Some of the more widely known open source licenses cover the GNU(Graphic environment of sever Linux desktops), Mozilla (Firefox, Thunderbird), MIT, BSD (like Unix), and Eclipse (Eclipse IDE). Because of the lack of dependency on software vendors, open source software allows the software to transform and morph into potentially anything the users and developers need the software to do. It gives users the freedom to use it when they want, how they want and on their own terms.

Why OSS DFIR Tools

Open Source digital forensic tools addresses specific gap in forensic capabilities of proprietary DFIR tools.  The tools range for analyzing memory dumps, disks, network traces, cell phones, and memory images from game consoles. Besides the fact that some of the tools focus on one specific area of digital forensics of the incident response building, make them invaluable to some investigators who find the complete packaging of some DFIR proprietary tools cumbersome and lacking in some areas.

Financially, companies and governments are always looking for ways to cut budget costs that is the same for DFIR investigators trying to find work. An investigator using DFIR tools can offer a lower price to customers than a person that has to forward the expensive cost of proprietary tools to the customer. Even law enforcement that has an easier time justifying expenses to budget reports in other departments like traffic enforcement, and drug trafficking. Because of the high cost involved in proprietary applications, the follow up cost for updates may be neglected, leaving the software antiquated and not viable in future investigations.

Legally procedures for finding digital evidence need to be defended in court as being testable, published under peer review, show the possible error rate, and are marginally accepted in the relevant scientific community. Because proprietary tools are closed source and the companies offering the tools do not what to acknowledge mistakes in their software, it makes a case all by itself for choosing OSS digital forensic tools during investigation. OSS allows the source code to be evaluated, tested and error rates to be traced. OSS tools are also greatly accepted by the DFIR community (Carrier, 2002). As Brian Carrier, (Carrier, 2002) reported, “The digital forensic market should not be approached in the same way that other software markets are. The goal of a digital forensic tool should not be market domination by keeping procedural techniques secret.” While Carrier may be a little bias since he developed most of the code in Sleuth Kit, Autopsy, and mac-robber, his experience in digital forensic just proves the fact that it is important to keep OSS DGIR tools in mind.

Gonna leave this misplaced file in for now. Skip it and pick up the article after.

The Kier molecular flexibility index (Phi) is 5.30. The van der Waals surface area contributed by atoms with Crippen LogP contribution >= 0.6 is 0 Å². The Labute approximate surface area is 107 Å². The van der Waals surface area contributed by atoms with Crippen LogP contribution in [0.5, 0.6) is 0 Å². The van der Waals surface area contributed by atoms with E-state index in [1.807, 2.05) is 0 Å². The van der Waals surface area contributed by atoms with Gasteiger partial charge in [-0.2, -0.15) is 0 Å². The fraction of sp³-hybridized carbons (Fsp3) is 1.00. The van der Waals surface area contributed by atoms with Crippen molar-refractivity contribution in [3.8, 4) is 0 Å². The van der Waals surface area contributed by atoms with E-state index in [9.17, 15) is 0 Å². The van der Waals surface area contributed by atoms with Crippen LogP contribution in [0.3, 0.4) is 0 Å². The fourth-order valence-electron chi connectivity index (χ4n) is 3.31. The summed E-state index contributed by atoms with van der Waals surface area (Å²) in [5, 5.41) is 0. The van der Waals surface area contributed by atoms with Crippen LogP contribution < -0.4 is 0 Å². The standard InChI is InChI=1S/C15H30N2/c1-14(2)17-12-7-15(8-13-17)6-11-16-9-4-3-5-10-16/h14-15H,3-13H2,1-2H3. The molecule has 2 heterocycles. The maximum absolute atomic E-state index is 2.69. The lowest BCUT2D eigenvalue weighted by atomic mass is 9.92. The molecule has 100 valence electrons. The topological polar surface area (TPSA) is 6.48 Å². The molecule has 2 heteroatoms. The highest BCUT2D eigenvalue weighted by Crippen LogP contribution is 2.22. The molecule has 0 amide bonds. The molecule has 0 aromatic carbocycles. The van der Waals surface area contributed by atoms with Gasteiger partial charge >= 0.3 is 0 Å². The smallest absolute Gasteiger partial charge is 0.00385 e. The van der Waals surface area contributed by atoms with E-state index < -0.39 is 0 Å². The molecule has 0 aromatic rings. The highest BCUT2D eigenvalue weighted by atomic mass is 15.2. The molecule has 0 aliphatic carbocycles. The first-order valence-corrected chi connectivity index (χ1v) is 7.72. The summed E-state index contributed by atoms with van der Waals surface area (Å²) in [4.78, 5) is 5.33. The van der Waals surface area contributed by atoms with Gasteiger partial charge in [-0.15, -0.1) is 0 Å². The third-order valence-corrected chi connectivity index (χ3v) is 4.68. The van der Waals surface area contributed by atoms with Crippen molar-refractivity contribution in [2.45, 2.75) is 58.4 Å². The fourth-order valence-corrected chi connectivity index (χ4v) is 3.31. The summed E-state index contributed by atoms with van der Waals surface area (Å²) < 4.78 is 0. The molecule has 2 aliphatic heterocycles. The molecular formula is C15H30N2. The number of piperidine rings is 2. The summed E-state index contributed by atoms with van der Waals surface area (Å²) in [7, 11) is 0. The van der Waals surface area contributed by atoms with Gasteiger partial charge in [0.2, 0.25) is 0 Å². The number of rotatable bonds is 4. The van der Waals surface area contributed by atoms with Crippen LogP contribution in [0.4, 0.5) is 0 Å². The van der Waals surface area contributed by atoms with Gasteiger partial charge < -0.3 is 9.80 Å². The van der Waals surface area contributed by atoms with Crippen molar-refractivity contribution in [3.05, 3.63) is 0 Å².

Counterproductive to this paper, it is important to note that there usually is a larger learning curve when dealing with OSS DFIR tools since some run from command prompts and from Nix (Linux, Unix, BSD) operating systems. Also since they usually focus on one component of DFIR, it requires several different applications that need to be tied together to build a report. Because some of the tools take a lot of time to college and arrange data for a report it is sometimes better to use in a lab then in the field.


While open source digital forensic  tools are abound, and you can take advantage of all of them while  avoiding paying fees for commercial products, there are several good commercial tools that are available also. Because digital forensics is such a vast field of study, it is important to not rely on just one set of tools and to research and test other methods to discover and fight anti-forensics.

Good luck with any future digital forensic test cases you attempt, please make sure that it is done ethically and legally.

More information on OSS DFIR tools can be found at sites like IEEE, open source references at the National Institute of Technology (NIST), the National Software Reference Library (NSRL) form NIST, and government studies and college studies on OSS alternatives in DFIR. Additionally there is a growing amount of information from personal websites and OSS developers on DFIR that may be useful. I totally agree with Schneier (2010), that we, “would encorage everybody to download and learn the tools not just because they can do forensics but because most of them can also be used for other things such as finding things in memory and hard drives that should not be there which many AV tools cannot do and to help put systems back together again.”

Future Note: I plan to compare and contrast some of the more common tools that I will continue to study.References


Carrier B, (2012). Slueth Kit. Retrieved 4/15/2012. From

Cmihai. (October 2007). UNIX System Administration: Solaris, AIX, HP-UX, Tru64, BSD. Retrieved 4/27/2012, from

DFF (n.d.) Open Source Digital Investigation Framework. Retrieved 4/17/2012, from

Forristal, J., Shipley G.. January 8, 2001. Vulnerability Assessment Scanners. Network Computing.

LinuxLinks (n.d.) 6 of the Best Free Linux Digital Forensics Tools, retrieved 4/5/201. From

Nikkel, B. (June 2012) Practical Computer Forensics using Open Source tools, retrieved 4/23/2012, from

Open Source. (n.d.) The Open Source Definition. Open Source Initiative. Retrieved from

Open Source Digital Forensics (n.d.) Tools, retrieved 4/5/2012 

Schneier B.. (December 2010), Open Source Digital Forensics. Retrieved 4/6/2012. From

SearchSecurity. (September 2004). computer forensics (cyberforensics). Retrieved 5/4/2012. From